A radio-frequency thermal balloon catheter in a fifth embodiment according to the present invention will be described with reference to FIG. 8. Description of matters the same as those of the first embodiment, such as an operation for controlling a ejection rate 24 at which a vibration generator 16 ejectes a fluid and a suction rate at which the vibration generator 16 suctions the fluid, will be omitted.

In the radio-frequency thermal balloon catheter shown in FIG. 8, a vibration propagating direction deflecting device 20 includes an extension tube 80 connected to the free end of an outer tube 1 and having a closed tip, and a branch tube 82 connected to the extension tube 80. An end part of the extension tube 80 projects forward from the front side of a balloon 4. A front end part of the balloon 4 is connected to the end part of the extension tube 80. The tip of an inner tube 2 is joined to the front end of the extension tube 80. Since the inner tube 2 is not slidable relative to the outer tube 1, the balloon 4 cannot be extended and contracted by sliding the inner tube 2 relative to the outer tube 1. However, the balloon 4 is able to cauterize a lesion, such as atherosclerosis, without complications.

The radio-frequency thermal balloon catheter is turned so as to place an radiopaque mark 30 at a predetermined position so that the branch tube 82 is placed at a lower position. Consequently, the direction of propagation of a vibration propagated through the vibration propagating passage 14 is deflected downward by the branch tube 82. The vibration propagated downward in the balloon 4 produces whirling currents 10 in the balloon 4. The vibration is propagated from the balloon 4 through the branch tube 82 into the vibration propagating passage 14. There is an upper-lower temperature difference due to convection if the swirling currents 10 swirling in a vertical plane are not produced in the balloon 4. Since the fluid is stirred by the swirling currents 10 swirling in a vertical plane, there is not any upper-lower temperature difference in the fluid. Thus atherosclerotic tissues 41 of a blood vessel in contact with the balloon 4 can be uniformly heated.

Application of the radio-frequency thermal balloon catheter shown in FIG. 8 to the treatment of a lesion of atherosclerosis with reference to FIG. 11.

The balloon 4 of the radio-frequency thermal balloon catheter shown in FIG. 8 intended for the treatment of a lesion of the carotid artery has a diameter between 5 and 10 mm in an inflated state.

The balloon 4 of the radio-frequency thermal balloon catheter is deflated and the radio-frequency thermal balloon catheter is inserted through the femoral artery into the carotid artery to bring the balloon 4 into contact with a diseased part 41 of the carotid artery. Then, the balloon 4 is inflated by injecting a mixture of a contrast medium and physiological saline into the balloon 4 through an inlet formed in the outer tube 1 and a supply passage to press the balloon 4 against a stenosed part of the carotid artery. Then, radio-frequency power is supplied to a radio-frequency electrode and a counter electrode 5 while the temperature in the balloon 4 is monitored. At the same time, a vibration generator 16 is actuated to propagate a vibration through a vibration propagating passage 14. The direction of propagation of the vibration is deflected downward by the branch tube 82 to produce whirling currents 10 whirling in a vertical plane in the balloon 4. The swirling currents 10 stir the fluid contained in the balloon 4 to reduce an upper-lower temperature difference that may be otherwise caused by convention to naught. Thus the fluid contained in the balloon 4 can be uniformly heated. A pump 46 pumps cooling water into the inner tube 2 to prevent distal parts of the carotid artery from being cauterized. The working part of the balloon 4 is kept at about 43.5° C. and the diseased part is heated for about 20 min. Consequently, the Apotosis of inflammatory cells, such as macrophages, in the lesion in contact with the balloon 4 occurs and thereby tissues affected by arteriosclerosis can be stabilized. If the diseased part 41 of the carotid artery is greatly stenosed, the stenosed diseased part 41 can be expanded by increasing the pressure in the balloon 4. If the diseased part 41 is heavily sclerosed and cannot be easily expanded, the fluid contained in the balloon 4 is heated at temperatures in the range of 50° C. to 60° C. and the pressure in the balloon 4 is increased to expand the stenosed lesion 41. After the completion of the treatment, the balloon 4 is deflated and the radio-frequency thermal balloon catheter is extracted from the carotid artery and the femoral artery.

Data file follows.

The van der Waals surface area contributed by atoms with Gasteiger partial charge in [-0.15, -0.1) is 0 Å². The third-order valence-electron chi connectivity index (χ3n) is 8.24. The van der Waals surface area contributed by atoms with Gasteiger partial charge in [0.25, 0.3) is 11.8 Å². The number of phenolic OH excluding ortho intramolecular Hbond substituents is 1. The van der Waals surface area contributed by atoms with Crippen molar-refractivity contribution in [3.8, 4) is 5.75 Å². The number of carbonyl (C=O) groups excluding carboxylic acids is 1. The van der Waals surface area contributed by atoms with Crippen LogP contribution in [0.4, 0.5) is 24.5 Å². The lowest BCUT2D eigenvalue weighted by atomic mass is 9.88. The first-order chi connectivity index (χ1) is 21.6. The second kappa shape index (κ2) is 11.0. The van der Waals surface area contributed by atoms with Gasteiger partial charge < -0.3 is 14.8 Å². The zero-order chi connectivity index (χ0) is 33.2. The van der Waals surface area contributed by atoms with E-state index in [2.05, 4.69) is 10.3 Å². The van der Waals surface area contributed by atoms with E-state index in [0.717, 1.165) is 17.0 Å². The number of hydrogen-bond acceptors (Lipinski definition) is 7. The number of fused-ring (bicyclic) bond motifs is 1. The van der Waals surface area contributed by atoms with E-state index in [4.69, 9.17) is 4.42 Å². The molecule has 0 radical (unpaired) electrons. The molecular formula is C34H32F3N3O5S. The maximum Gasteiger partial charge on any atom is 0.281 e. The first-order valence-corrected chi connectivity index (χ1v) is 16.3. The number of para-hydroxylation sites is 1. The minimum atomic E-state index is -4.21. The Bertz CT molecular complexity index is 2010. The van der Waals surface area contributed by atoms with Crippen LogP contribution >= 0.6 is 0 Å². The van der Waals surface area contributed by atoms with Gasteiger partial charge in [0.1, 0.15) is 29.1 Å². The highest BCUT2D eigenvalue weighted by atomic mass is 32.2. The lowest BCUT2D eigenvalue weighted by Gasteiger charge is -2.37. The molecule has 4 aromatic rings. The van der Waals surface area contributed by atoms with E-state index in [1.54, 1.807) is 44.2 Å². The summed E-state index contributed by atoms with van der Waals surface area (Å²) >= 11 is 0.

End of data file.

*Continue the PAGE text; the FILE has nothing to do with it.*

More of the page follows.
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Classifications
U.S. Classification606/41, 606/42, 606/50, 607/100, 607/110, 606/40, 606/1
International ClassificationA61B18/14, A61B18/00, A61B18/12, A61M25/00, A61F2/958
Cooperative ClassificationA61B2018/00214, A61M25/1006, A61B2018/0022, A61B2018/00023, A61B18/04, A61B2018/046, A61B2018/00375, A61M25/0026, A61B18/1492
European ClassificationA61B18/04, A61B18/14V